Every surgery poses risk, as doctors will inform you, but in most cases, it's a necessary one. The benefits of going under the knife frequently outweigh the risks of infection or complications, or the dangers associated with anesthesia.
But balancing benefits and risks is more difficult when the patients are babies, the most fragile population. Now a new study from the Mayo Clinic, published on March 24 in the journal Anesthesiology, finds a link between exposure to anesthesia during surgery in infancy and learning disabilities later in life the first such study to do so in humans making the decision to operate even more fraught for both parents and doctors. (See TIME's Year in Medicine 2008, from A to Z.)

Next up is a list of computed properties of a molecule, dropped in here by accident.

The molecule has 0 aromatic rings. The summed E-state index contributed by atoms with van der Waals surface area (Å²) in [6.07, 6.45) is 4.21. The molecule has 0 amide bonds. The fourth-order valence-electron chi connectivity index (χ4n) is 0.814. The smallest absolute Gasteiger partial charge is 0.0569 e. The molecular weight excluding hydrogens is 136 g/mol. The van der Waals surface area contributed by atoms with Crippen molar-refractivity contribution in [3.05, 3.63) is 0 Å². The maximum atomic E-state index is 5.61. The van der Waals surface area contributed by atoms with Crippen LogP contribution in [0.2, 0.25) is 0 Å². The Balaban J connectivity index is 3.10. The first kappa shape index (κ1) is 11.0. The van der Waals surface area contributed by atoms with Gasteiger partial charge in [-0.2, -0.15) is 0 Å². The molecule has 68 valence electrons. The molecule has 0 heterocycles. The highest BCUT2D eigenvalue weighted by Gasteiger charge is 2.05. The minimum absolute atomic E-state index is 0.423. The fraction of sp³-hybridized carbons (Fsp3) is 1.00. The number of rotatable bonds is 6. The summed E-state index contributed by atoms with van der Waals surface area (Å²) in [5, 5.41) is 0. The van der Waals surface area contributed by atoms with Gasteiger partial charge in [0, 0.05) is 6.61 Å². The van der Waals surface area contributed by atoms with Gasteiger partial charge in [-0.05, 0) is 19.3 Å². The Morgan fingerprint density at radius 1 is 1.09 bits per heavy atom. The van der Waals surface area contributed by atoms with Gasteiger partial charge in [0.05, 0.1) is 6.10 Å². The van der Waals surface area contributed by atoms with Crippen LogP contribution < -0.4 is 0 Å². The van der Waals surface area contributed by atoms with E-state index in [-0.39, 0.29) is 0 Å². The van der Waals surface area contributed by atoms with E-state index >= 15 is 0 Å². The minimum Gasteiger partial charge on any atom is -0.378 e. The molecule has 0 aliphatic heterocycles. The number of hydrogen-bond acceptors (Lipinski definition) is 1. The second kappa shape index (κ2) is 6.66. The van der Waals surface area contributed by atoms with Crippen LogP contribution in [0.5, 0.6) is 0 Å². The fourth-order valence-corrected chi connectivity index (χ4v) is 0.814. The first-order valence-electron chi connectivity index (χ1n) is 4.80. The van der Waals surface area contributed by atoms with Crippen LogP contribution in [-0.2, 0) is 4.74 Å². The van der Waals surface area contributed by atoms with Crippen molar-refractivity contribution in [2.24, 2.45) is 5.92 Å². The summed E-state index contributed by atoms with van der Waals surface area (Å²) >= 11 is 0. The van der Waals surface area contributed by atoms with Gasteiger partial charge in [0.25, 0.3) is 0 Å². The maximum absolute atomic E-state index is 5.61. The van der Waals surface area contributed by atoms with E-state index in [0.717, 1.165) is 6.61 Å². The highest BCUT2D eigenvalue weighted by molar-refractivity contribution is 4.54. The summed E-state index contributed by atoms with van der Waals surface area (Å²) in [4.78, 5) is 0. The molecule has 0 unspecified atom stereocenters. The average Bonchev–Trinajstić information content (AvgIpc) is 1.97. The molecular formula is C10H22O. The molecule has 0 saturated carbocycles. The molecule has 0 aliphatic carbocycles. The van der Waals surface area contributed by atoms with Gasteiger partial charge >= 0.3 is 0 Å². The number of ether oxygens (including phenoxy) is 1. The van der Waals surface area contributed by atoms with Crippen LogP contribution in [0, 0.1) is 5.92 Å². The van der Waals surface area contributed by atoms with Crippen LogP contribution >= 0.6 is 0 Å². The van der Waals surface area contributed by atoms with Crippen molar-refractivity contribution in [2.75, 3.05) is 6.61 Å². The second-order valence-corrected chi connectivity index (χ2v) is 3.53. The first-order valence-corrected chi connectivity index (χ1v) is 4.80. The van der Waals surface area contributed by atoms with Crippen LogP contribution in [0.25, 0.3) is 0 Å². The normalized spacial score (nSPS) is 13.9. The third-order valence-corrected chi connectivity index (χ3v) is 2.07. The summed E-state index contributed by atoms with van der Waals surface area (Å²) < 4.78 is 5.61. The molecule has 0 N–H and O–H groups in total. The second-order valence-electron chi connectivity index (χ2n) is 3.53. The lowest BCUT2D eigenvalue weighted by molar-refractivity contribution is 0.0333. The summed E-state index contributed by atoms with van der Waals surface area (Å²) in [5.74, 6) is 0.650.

Studying a group of more than 5,000 children born between 1976 and 1982 in Olmstead County, Minn., researchers tracked the number of operations each youngster underwent before age 4, as well as his or her scores on reading, writing and math tests, administered once a year from elementary school through high school. Infants who had just one exposure to anesthesia showed no greater risk of having learning problems by age 19, but those with two or more exposures had a 60% increased chance of developing a learning disability compared with babies who had not had any operations. Three or more exposures to anesthesia by age 3 doubled children's risk of having difficulty in thinking, speaking, spelling or performing math calculations by the end of high school. (See 9 kid foods to avoid.)